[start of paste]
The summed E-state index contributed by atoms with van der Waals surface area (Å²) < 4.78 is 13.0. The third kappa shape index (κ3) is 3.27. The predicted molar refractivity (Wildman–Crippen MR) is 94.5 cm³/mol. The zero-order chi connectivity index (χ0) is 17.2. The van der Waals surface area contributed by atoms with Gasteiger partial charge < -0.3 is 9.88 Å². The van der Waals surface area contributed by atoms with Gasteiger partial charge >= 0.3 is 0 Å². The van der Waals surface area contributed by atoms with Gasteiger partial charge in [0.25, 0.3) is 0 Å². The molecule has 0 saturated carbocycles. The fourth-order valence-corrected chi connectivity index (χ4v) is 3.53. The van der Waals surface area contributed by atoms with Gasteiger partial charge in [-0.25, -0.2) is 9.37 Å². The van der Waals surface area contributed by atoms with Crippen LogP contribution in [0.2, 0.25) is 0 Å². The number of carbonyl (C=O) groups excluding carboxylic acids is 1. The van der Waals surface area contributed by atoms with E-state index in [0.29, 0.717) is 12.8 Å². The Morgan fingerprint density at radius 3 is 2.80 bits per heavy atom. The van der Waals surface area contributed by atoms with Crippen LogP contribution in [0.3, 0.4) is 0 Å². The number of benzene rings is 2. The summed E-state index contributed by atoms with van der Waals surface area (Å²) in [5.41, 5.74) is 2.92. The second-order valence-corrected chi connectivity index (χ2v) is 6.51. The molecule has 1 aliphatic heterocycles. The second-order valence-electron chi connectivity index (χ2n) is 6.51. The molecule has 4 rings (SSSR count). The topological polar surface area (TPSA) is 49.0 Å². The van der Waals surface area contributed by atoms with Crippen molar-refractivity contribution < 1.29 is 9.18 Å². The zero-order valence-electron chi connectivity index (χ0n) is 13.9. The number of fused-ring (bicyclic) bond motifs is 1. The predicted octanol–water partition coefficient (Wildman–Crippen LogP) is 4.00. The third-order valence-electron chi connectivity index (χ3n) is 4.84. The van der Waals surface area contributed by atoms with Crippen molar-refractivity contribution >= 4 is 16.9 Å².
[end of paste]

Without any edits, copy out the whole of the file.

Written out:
The summed E-state index contributed by atoms with van der Waals surface area (Å²) < 4.78 is 13.0. The third kappa shape index (κ3) is 3.27. The predicted molar refractivity (Wildman–Crippen MR) is 94.5 cm³/mol. The zero-order chi connectivity index (χ0) is 17.2. The van der Waals surface area contributed by atoms with Gasteiger partial charge < -0.3 is 9.88 Å². The van der Waals surface area contributed by atoms with Gasteiger partial charge >= 0.3 is 0 Å². The van der Waals surface area contributed by atoms with Gasteiger partial charge in [0.25, 0.3) is 0 Å². The molecule has 0 saturated carbocycles. The fourth-order valence-corrected chi connectivity index (χ4v) is 3.53. The van der Waals surface area contributed by atoms with Gasteiger partial charge in [-0.25, -0.2) is 9.37 Å². The van der Waals surface area contributed by atoms with Crippen LogP contribution in [0.2, 0.25) is 0 Å². The number of carbonyl (C=O) groups excluding carboxylic acids is 1. The van der Waals surface area contributed by atoms with E-state index in [0.29, 0.717) is 12.8 Å². The Morgan fingerprint density at radius 3 is 2.80 bits per heavy atom. The van der Waals surface area contributed by atoms with Crippen LogP contribution in [0.3, 0.4) is 0 Å². The number of benzene rings is 2. The summed E-state index contributed by atoms with van der Waals surface area (Å²) in [5.41, 5.74) is 2.92. The second-order valence-corrected chi connectivity index (χ2v) is 6.51. The molecule has 1 aliphatic heterocycles. The second-order valence-electron chi connectivity index (χ2n) is 6.51. The molecule has 4 rings (SSSR count). The topological polar surface area (TPSA) is 49.0 Å². The van der Waals surface area contributed by atoms with Crippen molar-refractivity contribution < 1.29 is 9.18 Å². The zero-order valence-electron chi connectivity index (χ0n) is 13.9. The number of fused-ring (bicyclic) bond motifs is 1. The predicted octanol–water partition coefficient (Wildman–Crippen LogP) is 4.00. The third-order valence-electron chi connectivity index (χ3n) is 4.84. The van der Waals surface area contributed by atoms with Crippen molar-refractivity contribution >= 4 is 16.9 Å².